Risk Management Policy

Spindletop Youth Soccer Association Risk Management Policy


1.       Risk Management Overview


A.      What is Risk Management?

Risk Management is a method for identifying risks in all areas, and developing and implementing a plan to protect an organization and prevent loss. An effective Risk Management program consists of these four basic steps:

1)      Assess, identify, analyze, and prioritize potential risks.

2)      Select methods to prevent loss.

3)      Implement the best methods.

4)      Monitor the results and revise as necessary.


B.      Authority:

Section 2 of US Youth Soccer Bylaw 214 requires US Youth Soccer, Spindletop Youth Soccer and all of its other state associations to establish and monitor a Risk Management Program within its jurisdiction. That program must include, at a minimum:

1)      The use of employment/disclosure statements for all volunteers, employees, coaches, and program administrators.

2)      Identification of a Risk Management Coordinator and an alternate for the organization.


C.      Risk Management Policy Statement:

Spindletop Youth Soccer is committed to protecting its human, financial, and goodwill assets and resources through the practice of effective Risk Management. The Spindletop Youth Soccer Board of Directors and staff are dedicated to safeguarding the safety and dignity of its paid and volunteer staff, its clients, and anyone who has contact with the organization. To this end, the board will ensure that the Spindletop Youth Soccer has a Risk Management Plan for the organization that is reviewed and updated on an annual basis.


D.      Purpose of Risk Management Plan:

The purpose of the Spindletop Youth Soccer Risk Management Plan is to communicate methods of minimizing risk to players, parents, volunteers, paid personnel, clubs and leagues. This plan does not provide professional legal or tax advice and may not be relied upon for that purpose. While this program may require time and effort, there is no higher priority than the protection of the soccer players and volunteers within our organization.


E.       Procedure for Risk Management Coordinator:

The Risk Management Coordinator shall be appointed by the Spindletop Youth Soccer President with the advice and consent of the Spindletop Youth Soccer Board of Directors.


F.       Responsibilities of Risk Management Coordinator:

1)      Oversee the administration of the background checks.

2)      Develop and maintain policy and procedures on Risk Management for Spindletop Youth Soccer.

3)      Insure all affiliate and allied member organizations appoint a Risk Management Director.

4)      Insure the Risk Management Director for all affiliate and allied member organizations completes background checks for all individuals in his/her club or league required by these rules.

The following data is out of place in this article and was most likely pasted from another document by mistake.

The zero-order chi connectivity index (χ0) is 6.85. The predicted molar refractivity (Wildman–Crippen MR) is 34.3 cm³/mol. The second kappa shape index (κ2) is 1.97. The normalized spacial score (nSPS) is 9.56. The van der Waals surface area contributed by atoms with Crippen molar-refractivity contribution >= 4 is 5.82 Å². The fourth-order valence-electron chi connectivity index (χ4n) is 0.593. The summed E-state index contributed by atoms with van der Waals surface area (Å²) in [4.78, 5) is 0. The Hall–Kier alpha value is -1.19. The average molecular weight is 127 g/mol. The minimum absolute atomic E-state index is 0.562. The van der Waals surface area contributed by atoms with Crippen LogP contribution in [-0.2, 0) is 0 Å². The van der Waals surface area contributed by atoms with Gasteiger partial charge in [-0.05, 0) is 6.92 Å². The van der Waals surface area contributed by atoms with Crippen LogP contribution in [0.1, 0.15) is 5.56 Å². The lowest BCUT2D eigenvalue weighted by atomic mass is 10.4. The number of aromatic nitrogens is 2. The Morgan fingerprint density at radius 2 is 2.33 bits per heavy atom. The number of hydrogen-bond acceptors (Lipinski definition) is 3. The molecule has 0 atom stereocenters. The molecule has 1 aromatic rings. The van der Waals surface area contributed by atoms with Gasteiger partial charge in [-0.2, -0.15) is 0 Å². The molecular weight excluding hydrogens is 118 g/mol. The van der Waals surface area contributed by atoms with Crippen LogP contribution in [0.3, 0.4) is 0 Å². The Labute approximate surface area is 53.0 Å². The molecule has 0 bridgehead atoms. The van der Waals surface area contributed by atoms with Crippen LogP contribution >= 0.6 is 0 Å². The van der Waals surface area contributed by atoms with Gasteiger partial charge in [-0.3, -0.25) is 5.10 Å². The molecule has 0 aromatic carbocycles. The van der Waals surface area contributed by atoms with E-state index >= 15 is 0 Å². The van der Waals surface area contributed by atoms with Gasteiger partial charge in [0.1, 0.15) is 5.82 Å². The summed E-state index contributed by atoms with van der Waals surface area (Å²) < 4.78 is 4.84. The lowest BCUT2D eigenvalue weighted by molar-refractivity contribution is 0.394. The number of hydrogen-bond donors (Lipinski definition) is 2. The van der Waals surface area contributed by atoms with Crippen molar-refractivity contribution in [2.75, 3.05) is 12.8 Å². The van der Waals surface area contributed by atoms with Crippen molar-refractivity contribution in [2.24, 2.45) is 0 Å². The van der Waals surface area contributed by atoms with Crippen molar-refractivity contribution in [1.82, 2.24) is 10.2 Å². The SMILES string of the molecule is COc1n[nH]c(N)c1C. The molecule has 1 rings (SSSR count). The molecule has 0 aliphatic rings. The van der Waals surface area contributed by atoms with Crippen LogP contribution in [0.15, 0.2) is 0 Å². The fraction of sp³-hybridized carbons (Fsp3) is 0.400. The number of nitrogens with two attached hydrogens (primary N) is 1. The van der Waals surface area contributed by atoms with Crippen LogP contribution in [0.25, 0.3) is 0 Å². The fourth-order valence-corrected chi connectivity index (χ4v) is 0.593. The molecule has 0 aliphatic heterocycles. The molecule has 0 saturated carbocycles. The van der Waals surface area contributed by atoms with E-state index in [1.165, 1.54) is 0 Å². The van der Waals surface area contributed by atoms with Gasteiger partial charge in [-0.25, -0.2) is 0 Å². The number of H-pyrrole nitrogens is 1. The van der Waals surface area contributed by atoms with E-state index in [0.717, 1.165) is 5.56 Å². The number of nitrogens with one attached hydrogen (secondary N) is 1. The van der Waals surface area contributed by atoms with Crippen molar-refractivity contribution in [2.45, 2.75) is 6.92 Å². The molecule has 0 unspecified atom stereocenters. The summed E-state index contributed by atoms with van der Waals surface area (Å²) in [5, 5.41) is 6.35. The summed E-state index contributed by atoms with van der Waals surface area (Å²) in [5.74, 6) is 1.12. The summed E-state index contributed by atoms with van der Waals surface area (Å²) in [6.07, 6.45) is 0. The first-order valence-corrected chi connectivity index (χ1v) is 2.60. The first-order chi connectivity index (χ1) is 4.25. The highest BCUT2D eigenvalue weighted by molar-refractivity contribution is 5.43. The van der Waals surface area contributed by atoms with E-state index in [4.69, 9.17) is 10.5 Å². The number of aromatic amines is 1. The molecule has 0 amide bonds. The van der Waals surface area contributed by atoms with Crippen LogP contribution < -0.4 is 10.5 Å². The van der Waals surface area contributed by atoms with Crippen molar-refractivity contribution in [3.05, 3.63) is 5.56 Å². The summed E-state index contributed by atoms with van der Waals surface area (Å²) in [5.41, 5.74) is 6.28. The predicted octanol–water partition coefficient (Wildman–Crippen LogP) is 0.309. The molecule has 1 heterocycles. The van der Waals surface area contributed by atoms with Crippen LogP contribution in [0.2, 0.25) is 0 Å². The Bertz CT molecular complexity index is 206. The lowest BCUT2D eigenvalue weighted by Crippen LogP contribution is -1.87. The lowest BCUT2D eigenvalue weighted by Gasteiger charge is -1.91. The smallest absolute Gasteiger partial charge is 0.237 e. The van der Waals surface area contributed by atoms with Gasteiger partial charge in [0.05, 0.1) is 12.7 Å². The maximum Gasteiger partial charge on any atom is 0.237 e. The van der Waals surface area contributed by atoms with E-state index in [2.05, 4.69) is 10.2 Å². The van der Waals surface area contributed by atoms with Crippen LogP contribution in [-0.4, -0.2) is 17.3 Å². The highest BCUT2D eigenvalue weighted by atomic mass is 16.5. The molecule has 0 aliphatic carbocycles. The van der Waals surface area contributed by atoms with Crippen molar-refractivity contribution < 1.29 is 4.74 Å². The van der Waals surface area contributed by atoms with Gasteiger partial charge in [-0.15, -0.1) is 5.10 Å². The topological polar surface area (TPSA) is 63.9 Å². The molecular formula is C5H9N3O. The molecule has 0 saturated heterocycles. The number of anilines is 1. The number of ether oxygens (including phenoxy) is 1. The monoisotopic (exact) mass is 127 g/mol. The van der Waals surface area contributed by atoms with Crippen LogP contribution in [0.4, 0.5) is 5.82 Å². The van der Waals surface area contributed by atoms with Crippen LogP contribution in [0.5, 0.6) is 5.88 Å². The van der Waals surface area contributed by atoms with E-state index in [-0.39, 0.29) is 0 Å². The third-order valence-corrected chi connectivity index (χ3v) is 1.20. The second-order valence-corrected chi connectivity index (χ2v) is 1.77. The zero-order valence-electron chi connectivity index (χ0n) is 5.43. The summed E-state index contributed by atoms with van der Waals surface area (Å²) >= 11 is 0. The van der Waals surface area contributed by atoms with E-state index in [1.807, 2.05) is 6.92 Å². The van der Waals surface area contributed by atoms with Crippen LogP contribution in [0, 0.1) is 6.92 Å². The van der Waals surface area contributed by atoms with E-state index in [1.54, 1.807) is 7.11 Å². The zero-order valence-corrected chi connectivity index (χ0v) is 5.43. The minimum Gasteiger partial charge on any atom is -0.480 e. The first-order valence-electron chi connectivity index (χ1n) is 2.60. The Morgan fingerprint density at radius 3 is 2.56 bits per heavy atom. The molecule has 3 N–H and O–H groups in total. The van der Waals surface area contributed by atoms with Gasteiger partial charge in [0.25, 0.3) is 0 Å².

5)      Insure the Risk Management Director for all affiliate and allied member organizations submit STYSA Goal Post Inspection Reports and STYSA Certificate of Insurance Request Forms prior to the start of the Fall Soccer Season.

6)      Research materials relevant to Risk Management for affiliate and allied member organizations.

7)      Distribute at minimum, on an annual basis, appropriate educational material regarding the Spindletop Youth Soccer Risk Management Plan.


G.     Procedure for Risk Management Director:

The Risk Management Director shall be appointed by the Club President with the advice and consent of the Club Board of Directors.


H.      Responsibilities of Risk Management Director:

1)      Oversee the administration of the background checks.

2)      Maintain and uphold policy and procedures on Risk Management set forth by Spindletop Youth Soccer.

3)      Complete and submit STYSA Goal Post Inspection Reports and STYSA Certificate of Insurance Request Forms to Spindletop Youth Soccer Risk Management Coordinator prior to the start of the Fall Soccer Season.


2.       Procedures for Background Checks


A.      The Risk Management Director shall insure that each person in his/her organization required by these rules, complete a Disclosure Form. This includes, but is not limited to:

1)      Director of Coaches and any paid staff.

2)      All coaches, assistant coaches and trainers.

3)      All team managers.

4)      Members of Board of Directors.

5)      Any other individual having on-going contact with children.


B.      Ensure that all appropriate individuals complete a background check form with the following mandatory fields:

1)      First Name

2)      Last Name

3)      Date of Birth

4)      Social Security Number

5)      Current Street Address

6)      City

7)      State

8)      Zip


C.      The Risk Management Director shall verify the above information by examining a governmental issued picture identification or any other document necessary with such information on it.